I am putting this one here as an important consideration because although it’s highly personal, it can really help narrow down the options. Easier to find options, like the Diva Cup, have a slender, almost string-like stem. This probably feels similar to a tampon string. Personally, I found this could be tricky to grab hold of, and I prefer a ring stem for easier gripping. Other individuals find a shorter stem more comfortable and easier to manage.
1. The Mess
The number one dilemma about cups is a mess. It feels like it will be messy. Well, periods are messy business. However, cups for most individuals will be just fine where they are for 10-12 hours. If you have very heavy cycles, you may find that time is shorter, more like 6-8 hours. Even so, you are dealing with period blood much less frequently than if you were using pads or tampons.
First, with a traditional cup, your fingers may or may not get messy. You dump the contents into the toilet. When at home, you can rinse before re-inserting the cup. When out in public, many individuals carry wet wipes to quickly clean before re-inserting. This way they can also wipe their fingers before going to wash their hands. Otherwise, washing the cup with soap and water every 10-12 hours is sufficient.
*A note on re-inserting – I know it feels like a cup should be totally sterile before reinsertion. You don’t want foreign matter on it, but as long as it is visibly clean, it’s okay. Most of the things that go into a vagina aren’t sterile but should be relatively clean.
With a disposable disc-type cup, you dump, wrap in toilet paper and dispose in a receptacle, much like a tampon.
In between cycles, you can sterilize your cup. I tended to soak mine in peroxide, but you can boil the cup if need be, or use sterilizing tabs. You can even use microwavable breast pump parts sterilizing bags.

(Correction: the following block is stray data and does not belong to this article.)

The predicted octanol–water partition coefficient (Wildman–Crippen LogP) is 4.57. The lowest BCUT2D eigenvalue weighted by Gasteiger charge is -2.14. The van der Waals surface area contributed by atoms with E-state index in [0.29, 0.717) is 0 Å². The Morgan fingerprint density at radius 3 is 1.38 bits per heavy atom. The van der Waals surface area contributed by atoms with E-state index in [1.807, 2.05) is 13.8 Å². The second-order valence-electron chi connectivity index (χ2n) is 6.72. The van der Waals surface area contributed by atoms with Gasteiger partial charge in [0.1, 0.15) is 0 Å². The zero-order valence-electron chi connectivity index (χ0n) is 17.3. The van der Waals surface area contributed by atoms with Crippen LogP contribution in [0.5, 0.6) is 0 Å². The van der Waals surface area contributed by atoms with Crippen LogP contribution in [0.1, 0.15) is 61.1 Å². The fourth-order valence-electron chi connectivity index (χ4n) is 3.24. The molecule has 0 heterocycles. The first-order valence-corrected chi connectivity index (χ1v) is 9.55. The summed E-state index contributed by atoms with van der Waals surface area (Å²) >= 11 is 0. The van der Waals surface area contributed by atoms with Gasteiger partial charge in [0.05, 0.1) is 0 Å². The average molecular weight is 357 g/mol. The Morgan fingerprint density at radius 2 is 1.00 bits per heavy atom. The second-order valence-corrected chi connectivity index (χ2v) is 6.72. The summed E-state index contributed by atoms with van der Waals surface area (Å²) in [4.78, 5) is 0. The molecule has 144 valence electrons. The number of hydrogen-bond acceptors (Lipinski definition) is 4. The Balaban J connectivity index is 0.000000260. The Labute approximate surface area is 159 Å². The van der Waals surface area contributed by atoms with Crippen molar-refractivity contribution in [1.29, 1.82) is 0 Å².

This is where the disc-style cups are at a disadvantage. They look huge! But trust me, they do really fit. To insert, you pinch them. So, instead of inserting a wide, flat disc, the cup becomes no wider than most tampons, just a bit longer. You insert it parallel to the floor and it “pops” open once in place, like an umbrella.
Likewise, the traditional cups you also pinch, but those are inserted more perpendicular to the floor. There are a ton of YouTube videos out there on various methods.
The last sort of main hang-up is leaking. Whether you go with a disc or traditional cup, you really should not experience any leaks. Both cups create a seal that should prevent that. If you are experiencing leaks, it is either full, or the cup may not be the right fit for you. I had very heavy cycles (hence the hysterectomy – that level of heavy is NOT normal) and I often wore a panty liner or period underwear as backup, just in case.
All in all, cups are a really great option for a lot of people. Less mess, less expense overall, and they allow for a lot more freedom. And get this … cups, period underwear, and other period products are covered expenses under most healthcare saving/spending accounts.